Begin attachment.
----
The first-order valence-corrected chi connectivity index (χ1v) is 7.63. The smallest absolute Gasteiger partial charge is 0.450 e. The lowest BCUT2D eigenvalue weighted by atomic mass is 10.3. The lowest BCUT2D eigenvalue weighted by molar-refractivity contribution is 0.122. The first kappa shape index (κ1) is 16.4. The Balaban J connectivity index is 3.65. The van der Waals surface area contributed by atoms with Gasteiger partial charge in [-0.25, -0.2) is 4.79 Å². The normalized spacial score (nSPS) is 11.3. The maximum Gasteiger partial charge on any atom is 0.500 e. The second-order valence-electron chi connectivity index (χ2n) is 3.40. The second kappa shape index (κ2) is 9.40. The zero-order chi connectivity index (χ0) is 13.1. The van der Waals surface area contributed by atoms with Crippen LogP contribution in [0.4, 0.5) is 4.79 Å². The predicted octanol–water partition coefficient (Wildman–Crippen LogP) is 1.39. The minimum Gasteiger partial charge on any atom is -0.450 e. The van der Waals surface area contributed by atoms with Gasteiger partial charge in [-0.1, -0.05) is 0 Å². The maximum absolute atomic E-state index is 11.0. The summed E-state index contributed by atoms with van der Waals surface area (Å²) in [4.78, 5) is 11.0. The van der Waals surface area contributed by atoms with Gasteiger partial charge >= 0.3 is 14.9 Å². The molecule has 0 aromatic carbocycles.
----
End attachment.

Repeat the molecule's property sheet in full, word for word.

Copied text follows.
The first-order valence-corrected chi connectivity index (χ1v) is 7.63. The smallest absolute Gasteiger partial charge is 0.450 e. The lowest BCUT2D eigenvalue weighted by atomic mass is 10.3. The lowest BCUT2D eigenvalue weighted by molar-refractivity contribution is 0.122. The first kappa shape index (κ1) is 16.4. The Balaban J connectivity index is 3.65. The van der Waals surface area contributed by atoms with Gasteiger partial charge in [-0.25, -0.2) is 4.79 Å². The normalized spacial score (nSPS) is 11.3. The maximum Gasteiger partial charge on any atom is 0.500 e. The second-order valence-electron chi connectivity index (χ2n) is 3.40. The second kappa shape index (κ2) is 9.40. The zero-order chi connectivity index (χ0) is 13.1. The van der Waals surface area contributed by atoms with Crippen LogP contribution in [0.4, 0.5) is 4.79 Å². The predicted octanol–water partition coefficient (Wildman–Crippen LogP) is 1.39. The minimum Gasteiger partial charge on any atom is -0.450 e. The van der Waals surface area contributed by atoms with Gasteiger partial charge in [-0.1, -0.05) is 0 Å². The maximum absolute atomic E-state index is 11.0. The summed E-state index contributed by atoms with van der Waals surface area (Å²) in [4.78, 5) is 11.0. The van der Waals surface area contributed by atoms with Gasteiger partial charge >= 0.3 is 14.9 Å². The molecule has 0 aromatic carbocycles.